Seattle Shakespeare Company

Seattle Shakespeare Company presents its first-ever commission, a world-premiere by Keiko Green, The Bed Trick running March 20 – April 7. When she played Helena in Seattle Shakespeare’s 2019 production of All’s Well that Ends Well, Keiko received endless post-student matinee questions about the problematic “bed trick”—the moment in the play when the protagonist, Helen, sneaks into Bertram’s bed, substituting herself for another woman, and sleeps with him without his being aware. The Bed Trick is her response to those questions… though may not leave you with any answers.

College freshmen Lulu and Marianne test their limits as they party through the school year. When their drama-nerd-roommate Harriet brings in baggage from a student production of All’s Well That Ends Well, ideas of consent and manipulation start to seep into their lives as they are pushed toward a Shakespearean conclusion.

Shakespeare at Notre Dame

Time is running out to catch Actors From The London Stage’s spring tour, of A Midsummer Night’s Dream, presented by  Shakespeare at Notre Dame. The tour wraps up with engagements in Glendora, CA, and Florence, AL.

Adam Best as Macbeth and Nicole Cooper as Lady Macbeth in Macbeth (an undoing), written and directed by Zinnie Harris and coming to Theatre for a New Audience in April. Photo by Stuart Armitt.

Theatre for a New Audience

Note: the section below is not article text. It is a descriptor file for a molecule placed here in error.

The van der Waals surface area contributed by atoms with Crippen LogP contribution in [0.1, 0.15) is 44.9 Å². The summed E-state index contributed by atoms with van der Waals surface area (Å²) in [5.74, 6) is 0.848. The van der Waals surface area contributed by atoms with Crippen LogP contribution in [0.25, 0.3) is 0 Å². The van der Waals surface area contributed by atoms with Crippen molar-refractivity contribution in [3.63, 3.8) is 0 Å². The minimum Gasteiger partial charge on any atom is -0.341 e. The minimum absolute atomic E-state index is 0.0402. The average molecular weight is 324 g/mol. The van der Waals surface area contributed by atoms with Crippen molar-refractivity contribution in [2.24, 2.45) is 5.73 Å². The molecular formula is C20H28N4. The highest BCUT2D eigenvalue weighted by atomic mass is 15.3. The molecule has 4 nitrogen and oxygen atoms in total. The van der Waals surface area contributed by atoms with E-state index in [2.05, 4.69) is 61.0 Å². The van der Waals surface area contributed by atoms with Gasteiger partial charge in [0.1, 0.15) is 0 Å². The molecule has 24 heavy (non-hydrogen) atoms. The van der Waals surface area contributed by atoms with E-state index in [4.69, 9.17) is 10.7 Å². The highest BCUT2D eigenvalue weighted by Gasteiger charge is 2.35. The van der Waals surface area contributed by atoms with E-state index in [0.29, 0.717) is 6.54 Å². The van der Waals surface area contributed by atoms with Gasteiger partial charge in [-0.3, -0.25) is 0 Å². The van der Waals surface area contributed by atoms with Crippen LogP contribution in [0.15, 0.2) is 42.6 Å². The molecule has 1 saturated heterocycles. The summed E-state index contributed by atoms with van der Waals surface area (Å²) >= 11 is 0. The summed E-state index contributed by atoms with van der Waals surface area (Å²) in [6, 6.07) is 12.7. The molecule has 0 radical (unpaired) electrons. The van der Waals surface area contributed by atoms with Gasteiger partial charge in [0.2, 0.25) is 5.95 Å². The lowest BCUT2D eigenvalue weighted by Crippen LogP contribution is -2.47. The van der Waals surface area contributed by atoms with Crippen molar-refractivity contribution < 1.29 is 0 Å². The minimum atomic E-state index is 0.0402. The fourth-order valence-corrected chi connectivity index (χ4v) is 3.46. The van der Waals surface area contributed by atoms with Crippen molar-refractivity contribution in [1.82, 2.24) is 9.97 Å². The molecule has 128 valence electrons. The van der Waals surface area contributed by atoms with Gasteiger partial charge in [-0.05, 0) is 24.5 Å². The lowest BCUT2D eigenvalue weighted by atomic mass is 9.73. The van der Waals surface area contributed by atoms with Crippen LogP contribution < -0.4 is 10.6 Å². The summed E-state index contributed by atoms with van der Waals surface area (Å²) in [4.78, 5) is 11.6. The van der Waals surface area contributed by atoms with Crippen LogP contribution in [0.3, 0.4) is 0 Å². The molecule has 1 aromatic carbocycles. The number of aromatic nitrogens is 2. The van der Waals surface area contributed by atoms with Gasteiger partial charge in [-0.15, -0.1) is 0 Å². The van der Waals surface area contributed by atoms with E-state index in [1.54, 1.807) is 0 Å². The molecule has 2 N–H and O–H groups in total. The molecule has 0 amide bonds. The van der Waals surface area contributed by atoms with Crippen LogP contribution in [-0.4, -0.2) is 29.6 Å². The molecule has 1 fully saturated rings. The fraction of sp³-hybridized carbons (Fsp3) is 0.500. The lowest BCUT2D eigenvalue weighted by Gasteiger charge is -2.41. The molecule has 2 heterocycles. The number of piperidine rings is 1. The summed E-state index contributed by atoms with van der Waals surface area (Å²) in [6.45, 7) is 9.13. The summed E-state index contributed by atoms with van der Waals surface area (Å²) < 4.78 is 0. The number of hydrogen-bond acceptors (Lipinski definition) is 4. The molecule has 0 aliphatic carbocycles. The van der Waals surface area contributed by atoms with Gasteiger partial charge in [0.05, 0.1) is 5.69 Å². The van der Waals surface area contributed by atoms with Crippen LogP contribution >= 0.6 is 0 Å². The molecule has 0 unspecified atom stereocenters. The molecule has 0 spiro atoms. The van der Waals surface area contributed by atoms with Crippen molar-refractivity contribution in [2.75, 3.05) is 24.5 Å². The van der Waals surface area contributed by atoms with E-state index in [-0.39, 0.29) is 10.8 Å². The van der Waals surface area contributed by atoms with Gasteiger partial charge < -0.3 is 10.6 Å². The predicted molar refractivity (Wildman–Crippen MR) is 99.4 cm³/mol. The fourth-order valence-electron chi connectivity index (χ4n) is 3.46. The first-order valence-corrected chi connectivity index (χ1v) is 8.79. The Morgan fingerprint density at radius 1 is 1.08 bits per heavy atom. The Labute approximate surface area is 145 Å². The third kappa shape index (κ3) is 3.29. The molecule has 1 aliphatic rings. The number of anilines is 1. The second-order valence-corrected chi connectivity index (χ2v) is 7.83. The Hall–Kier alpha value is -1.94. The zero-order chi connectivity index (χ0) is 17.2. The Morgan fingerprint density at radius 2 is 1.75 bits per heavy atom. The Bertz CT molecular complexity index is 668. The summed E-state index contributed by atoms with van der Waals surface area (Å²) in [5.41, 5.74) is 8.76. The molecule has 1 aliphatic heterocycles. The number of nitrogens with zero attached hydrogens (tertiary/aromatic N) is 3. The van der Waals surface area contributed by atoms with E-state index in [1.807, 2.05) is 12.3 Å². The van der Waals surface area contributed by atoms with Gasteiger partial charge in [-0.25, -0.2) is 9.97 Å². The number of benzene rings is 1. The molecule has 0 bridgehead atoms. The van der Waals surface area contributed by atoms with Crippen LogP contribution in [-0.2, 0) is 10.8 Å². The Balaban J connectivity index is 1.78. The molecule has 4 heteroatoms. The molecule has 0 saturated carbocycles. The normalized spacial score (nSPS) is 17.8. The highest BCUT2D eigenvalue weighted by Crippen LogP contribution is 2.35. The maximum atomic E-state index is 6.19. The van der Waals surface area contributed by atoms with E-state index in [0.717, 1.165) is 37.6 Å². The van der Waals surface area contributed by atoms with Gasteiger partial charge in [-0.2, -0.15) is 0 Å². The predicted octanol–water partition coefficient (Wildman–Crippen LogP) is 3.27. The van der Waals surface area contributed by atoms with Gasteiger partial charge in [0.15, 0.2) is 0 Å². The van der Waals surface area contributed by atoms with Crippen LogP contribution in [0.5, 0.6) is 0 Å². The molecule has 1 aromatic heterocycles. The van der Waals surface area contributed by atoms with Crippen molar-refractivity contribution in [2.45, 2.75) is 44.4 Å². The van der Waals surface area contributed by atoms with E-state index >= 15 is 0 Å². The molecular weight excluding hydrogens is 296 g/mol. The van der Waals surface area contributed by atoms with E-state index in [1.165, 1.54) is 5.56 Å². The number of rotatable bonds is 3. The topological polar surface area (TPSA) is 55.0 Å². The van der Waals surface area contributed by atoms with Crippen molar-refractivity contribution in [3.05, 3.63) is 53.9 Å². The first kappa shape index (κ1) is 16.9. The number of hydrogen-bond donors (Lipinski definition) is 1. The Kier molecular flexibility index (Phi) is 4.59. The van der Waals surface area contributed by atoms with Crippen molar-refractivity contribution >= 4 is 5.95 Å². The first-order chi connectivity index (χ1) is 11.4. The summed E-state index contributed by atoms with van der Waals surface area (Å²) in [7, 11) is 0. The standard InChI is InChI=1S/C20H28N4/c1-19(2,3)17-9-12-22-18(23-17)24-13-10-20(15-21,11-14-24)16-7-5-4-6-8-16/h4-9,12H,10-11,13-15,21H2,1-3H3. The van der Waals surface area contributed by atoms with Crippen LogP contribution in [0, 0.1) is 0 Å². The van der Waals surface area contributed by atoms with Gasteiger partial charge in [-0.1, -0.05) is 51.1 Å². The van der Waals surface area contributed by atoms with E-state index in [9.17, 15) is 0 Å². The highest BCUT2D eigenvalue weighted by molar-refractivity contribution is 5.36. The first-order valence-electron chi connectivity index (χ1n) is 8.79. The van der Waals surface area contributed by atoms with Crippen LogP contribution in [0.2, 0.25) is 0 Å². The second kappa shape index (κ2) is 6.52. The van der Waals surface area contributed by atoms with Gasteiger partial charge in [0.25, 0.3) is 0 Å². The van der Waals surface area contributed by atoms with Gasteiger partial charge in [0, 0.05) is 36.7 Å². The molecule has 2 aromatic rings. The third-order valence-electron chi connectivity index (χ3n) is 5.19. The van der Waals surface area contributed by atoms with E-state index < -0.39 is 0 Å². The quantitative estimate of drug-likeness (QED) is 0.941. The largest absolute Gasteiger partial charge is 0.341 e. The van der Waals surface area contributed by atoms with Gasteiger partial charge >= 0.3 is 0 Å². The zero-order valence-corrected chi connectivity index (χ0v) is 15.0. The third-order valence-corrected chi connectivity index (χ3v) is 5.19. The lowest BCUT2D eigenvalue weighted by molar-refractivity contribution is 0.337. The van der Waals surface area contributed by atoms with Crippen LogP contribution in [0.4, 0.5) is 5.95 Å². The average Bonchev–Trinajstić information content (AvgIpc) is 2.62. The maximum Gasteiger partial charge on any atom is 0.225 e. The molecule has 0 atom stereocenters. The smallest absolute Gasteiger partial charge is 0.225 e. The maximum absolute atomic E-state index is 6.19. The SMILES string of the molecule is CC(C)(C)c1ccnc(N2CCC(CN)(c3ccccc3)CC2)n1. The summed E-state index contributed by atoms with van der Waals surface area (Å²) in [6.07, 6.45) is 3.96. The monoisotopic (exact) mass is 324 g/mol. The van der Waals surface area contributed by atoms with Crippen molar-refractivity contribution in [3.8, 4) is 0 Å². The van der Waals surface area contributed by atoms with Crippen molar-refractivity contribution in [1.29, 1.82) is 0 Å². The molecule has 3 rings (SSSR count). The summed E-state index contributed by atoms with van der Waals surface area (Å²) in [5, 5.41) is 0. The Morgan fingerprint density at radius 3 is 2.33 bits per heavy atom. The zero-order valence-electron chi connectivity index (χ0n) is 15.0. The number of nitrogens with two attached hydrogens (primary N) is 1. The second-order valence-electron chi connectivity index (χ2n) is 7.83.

Next month, Theatre for a New Audience, in association with Rose Theatre, London presents the Royal Lyceum Theatre Edinburgh’s production of Macbeth (an undoing), written and directed by Zinnie Harris. When the play made its world premiere at Royal Lyceum Theatre last year, The Guardian praised the “audacious conjuring” of Macbeth and the “superb” Nicole Cooper in her turn as Lady Macbeth (which she’ll reprise for TFANA). In her acclaimed plays This Restless House and The Duchess (of Malfi), Harris reimagined classic texts, bringing the perspectives of their female characters center stage. Shakespeare’s iconic Lady Macbeth is ruthless and driven, unstoppable in her pursuit of power, yet she quickly descends into madness and despair. Harris’ thrilling new version undoes the story we know and remakes it, examining Lady Macbeth’s trajectory and asking if we have really heard the whole story.


African-American Shakespeare Company, Atlanta Shakespeare Company, Chicago Shakespeare Theater, Cincinnati Shakespeare Company, The Old Globe, Oregon Shakespeare Festival, San Francisco Shakespeare Festival, Seattle Shakespeare Company, Shakespeare at Notre Dame, and Theatre for a New Audience are members of the Folger’s Theater Partnership Program.